‘Starters' are materials used to initiate decomposition process of compost materials. Examples are animal wastes, old compost or materials that rot easily.

Chemicals such as sulphate of ammonia could be used to induce decaying process in the absence of starters. Such chemicals are called 'activators


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You can read some of most interesting topics below






HERE YOU WILL FIND EVERY AVAILABLE TOPICS ABOUT AGRICULTURAL SCIENCE AND BIOLOGY. AND THE LINKS TO THEIR VARIOUS SOURCES.
1. DEVELOPMENT OF AGRICULTURE
2. IMPORTANCE OF AGRICULTURE
3. SUBSISTENCE AGRICULTURE
4. COMMERCIAL AGRICULTURE
5. PROBLEM OF AGRICULTURAL DEVELOPMENT
6. SOLUTIONS TO POOR AGRICULTURAL DEVELOPMENT
7. AGRICULTURAL LAWS AND REFORMS
8. ROLES OF GOVERNMENT IN AGRICULTURAL DEVELOPMENT
9. AGRICULTURAL POLICIES
10. PROGRAM PLANNING IN AGRICULTURE
34.
FORESTRY
35. WILDLIFE CONSERVATION
36. FACTORS AFFECTING LAND AVAILABILITY
37. TOPOGRAPHY
38. SOIL
39. BIOLOGICAL FACTORS
40. SOCIAL-ECONOMIC FACTORS
41. ENVIRONMENTAL FACTORS AFFECTING AGRICULTURAL PRODUCTION
42. CLIMATIC FACTORS AFFECTING AGRICULTURAL PRODUCTION
43. TEMPERATURE
44. RAINFALL
45. WIND
46. SUNLIGHT
47. SOLAR RADIATION
48. BIOTIC FACTOR AND AGRICULTURAL PRODUCTION
49. PESTS
50. BIRDS
51. DISEASES
52. SOIL MICRO-ORGANISMS
53. SOIL PH
54. ROCK FORMATION
55. IGNEOUS ROCK
56. SEDIMENTARY ROCKS
57. METAMORPHIC
58. SOIL AND ITS FORMATION
59. FACTORS OF SOIL FORMATION
60. LIVING ORGANISM
61. PARENT MATERIALS
62. SOIL FORMATION TOPOGRAPHY
63. PROCESS OF SOIL FORMATION
64. WEATHERING
65. PHYSICAL WEATHERING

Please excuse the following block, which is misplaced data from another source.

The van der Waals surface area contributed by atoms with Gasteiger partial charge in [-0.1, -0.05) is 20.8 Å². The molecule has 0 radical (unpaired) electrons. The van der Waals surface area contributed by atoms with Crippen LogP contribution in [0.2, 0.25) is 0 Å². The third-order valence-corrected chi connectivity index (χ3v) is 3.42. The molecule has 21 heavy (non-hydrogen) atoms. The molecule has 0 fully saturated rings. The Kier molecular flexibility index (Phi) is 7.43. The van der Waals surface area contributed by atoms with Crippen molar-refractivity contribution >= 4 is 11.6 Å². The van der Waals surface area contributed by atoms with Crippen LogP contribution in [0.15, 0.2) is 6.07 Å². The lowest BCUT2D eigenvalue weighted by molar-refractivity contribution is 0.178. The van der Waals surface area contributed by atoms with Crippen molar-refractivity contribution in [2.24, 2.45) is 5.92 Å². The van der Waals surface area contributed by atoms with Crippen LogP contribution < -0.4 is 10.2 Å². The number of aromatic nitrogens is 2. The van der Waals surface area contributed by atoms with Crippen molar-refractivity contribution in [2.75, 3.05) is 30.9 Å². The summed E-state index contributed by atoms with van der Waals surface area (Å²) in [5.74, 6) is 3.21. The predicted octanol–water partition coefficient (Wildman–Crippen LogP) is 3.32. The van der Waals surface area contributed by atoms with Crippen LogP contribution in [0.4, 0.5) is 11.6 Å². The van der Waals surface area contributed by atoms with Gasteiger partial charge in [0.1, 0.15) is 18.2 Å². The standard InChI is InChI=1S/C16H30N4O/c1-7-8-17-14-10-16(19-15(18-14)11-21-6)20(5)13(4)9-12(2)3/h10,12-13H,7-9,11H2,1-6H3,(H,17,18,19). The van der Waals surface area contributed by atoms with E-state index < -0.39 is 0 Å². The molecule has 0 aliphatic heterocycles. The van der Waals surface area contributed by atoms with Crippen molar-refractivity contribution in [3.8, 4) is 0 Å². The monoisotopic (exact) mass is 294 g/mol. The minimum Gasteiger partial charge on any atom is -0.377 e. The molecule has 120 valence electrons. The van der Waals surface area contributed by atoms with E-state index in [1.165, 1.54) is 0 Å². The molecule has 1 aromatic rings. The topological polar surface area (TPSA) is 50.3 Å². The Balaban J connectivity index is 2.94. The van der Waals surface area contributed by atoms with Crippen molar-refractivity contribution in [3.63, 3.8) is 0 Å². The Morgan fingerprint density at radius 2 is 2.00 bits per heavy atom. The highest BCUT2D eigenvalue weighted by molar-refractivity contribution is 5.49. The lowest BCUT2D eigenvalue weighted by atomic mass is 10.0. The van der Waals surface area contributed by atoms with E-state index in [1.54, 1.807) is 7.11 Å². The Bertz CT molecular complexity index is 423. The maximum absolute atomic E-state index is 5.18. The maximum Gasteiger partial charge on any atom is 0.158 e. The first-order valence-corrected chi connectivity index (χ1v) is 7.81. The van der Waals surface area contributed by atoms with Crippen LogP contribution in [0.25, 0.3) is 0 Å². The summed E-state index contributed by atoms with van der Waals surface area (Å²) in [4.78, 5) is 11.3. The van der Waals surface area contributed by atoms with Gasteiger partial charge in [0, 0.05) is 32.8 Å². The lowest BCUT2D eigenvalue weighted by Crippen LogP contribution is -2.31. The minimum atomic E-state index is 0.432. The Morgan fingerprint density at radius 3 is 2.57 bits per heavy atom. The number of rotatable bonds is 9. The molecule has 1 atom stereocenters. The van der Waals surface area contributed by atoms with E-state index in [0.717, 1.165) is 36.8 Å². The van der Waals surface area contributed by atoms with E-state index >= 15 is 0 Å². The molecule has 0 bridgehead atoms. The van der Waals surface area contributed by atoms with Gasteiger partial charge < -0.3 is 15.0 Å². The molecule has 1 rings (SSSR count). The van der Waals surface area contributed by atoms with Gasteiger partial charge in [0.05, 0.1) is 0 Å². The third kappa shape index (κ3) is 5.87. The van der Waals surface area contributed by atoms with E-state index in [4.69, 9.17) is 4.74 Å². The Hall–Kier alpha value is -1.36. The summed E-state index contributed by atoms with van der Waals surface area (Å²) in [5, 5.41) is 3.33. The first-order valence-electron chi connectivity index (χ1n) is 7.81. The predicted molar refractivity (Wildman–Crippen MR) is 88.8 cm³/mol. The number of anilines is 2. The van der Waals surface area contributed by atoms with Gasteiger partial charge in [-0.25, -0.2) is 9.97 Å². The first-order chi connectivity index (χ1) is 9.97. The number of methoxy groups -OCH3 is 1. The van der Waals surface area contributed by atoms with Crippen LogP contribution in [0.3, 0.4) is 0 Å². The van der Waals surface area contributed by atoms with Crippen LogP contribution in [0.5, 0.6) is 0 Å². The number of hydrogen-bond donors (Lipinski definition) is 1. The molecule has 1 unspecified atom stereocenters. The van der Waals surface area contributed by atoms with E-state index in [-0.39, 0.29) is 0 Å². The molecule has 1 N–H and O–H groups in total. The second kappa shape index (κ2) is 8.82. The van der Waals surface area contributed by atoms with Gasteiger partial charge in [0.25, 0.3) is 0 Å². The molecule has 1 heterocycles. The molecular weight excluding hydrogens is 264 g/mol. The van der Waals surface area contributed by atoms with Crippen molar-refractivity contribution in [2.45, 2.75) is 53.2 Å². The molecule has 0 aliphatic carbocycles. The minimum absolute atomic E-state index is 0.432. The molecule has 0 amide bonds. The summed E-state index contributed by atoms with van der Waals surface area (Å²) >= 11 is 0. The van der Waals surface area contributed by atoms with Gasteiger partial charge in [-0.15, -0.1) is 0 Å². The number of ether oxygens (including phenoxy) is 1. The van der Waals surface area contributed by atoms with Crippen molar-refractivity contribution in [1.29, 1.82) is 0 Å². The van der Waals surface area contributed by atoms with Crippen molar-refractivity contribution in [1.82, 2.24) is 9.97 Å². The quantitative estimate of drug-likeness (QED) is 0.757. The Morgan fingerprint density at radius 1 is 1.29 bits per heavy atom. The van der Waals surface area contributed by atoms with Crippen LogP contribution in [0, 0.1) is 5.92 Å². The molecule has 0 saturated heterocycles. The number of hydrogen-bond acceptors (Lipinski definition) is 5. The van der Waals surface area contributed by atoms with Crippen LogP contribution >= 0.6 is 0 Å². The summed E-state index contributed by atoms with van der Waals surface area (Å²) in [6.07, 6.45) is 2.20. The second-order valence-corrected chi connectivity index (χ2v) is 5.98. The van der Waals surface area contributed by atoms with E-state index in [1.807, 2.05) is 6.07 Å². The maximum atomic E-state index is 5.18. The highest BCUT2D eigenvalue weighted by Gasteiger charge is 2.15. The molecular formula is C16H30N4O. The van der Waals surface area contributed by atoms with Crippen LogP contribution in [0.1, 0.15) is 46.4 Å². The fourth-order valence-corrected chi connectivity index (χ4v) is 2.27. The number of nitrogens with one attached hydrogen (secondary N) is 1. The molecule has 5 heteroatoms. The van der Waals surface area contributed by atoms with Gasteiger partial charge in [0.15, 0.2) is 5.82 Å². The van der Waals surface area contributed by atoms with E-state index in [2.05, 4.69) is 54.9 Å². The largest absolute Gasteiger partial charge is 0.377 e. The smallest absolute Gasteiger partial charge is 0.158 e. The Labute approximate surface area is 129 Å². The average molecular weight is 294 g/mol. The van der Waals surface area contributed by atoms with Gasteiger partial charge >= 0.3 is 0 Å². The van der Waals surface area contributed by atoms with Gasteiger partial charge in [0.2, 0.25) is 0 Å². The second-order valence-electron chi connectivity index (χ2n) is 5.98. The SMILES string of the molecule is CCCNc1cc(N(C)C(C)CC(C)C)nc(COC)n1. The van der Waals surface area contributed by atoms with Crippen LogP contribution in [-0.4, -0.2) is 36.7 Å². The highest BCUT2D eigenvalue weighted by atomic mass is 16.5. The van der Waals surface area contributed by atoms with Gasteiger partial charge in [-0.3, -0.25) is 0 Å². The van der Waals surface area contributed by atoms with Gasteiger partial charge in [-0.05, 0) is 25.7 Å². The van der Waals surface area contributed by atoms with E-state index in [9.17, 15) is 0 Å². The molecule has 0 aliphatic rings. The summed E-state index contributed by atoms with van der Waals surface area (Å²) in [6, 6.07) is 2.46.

66. CHEMICAL WEATHERING
67. PRESSURE
68. WATER
73. BIOLOGICAL WEATHERING
74. CHEMICAL AND BIOLOGICAL COMPOSITION OF THE SOIL
75. SOIL WATER
76. MICRO AND MACRO NUTRIENTS
77. SOIL MICRO ORGANISM
78. PROPERTIES OF SOIL
79. SOIL STRUCTURE
80. SANDY SOIL
81. CLAY SOIL
82. LOAMY SOIL

83. SOIL TEXTURE
84. IDENTIFICATION OF SOIL TYPES THROUGH EXPERIMENTS
85. RETENTION OF WATER BY VARIOUS SOIL TYPES
86. DETERMINATION OF SOIL PH REACTION
87. COLORIMETRIC DETERMINATION OF SOIL PH LEVEL
88. PH SOIL TEST
89. PLANT NUTRIENTS
90.
MACRO NUTRIENTS IN GENERAL
112.
THE MAINTENANCE OF SOIL FERTILITY
113. CROP ROTATION
114. APPLICATION OF ORGANIC MANURES
115. FARM YARD MANURE
116. APPLICATION OF INORGANIC MANURE

117. LIMING
118. FARMING PRACTICES
119. BUSH BURNING
120. CLEARING

121. FERTILIZER APPLICATION
122. ORGANIC MANURING
123. FARM YARD MANURE

124. HUMUS
125. COMPOST
126. CROP ROTATION
133. FARM POWER AND MACHINERY
134. SOURCES OF FARM POWER
135. HUMAN SOURCE
149.
PLOUGHS
142.
FIELD MACHINES
157.
PLANTERS
164.
SIMPLE FARM TOOLS
165. AGRICULTURAL MECHANIZATION
166. THE CONCEPT OF MECHANIZATION

Please feel free to share while using our comment box below.
Thanks for sharing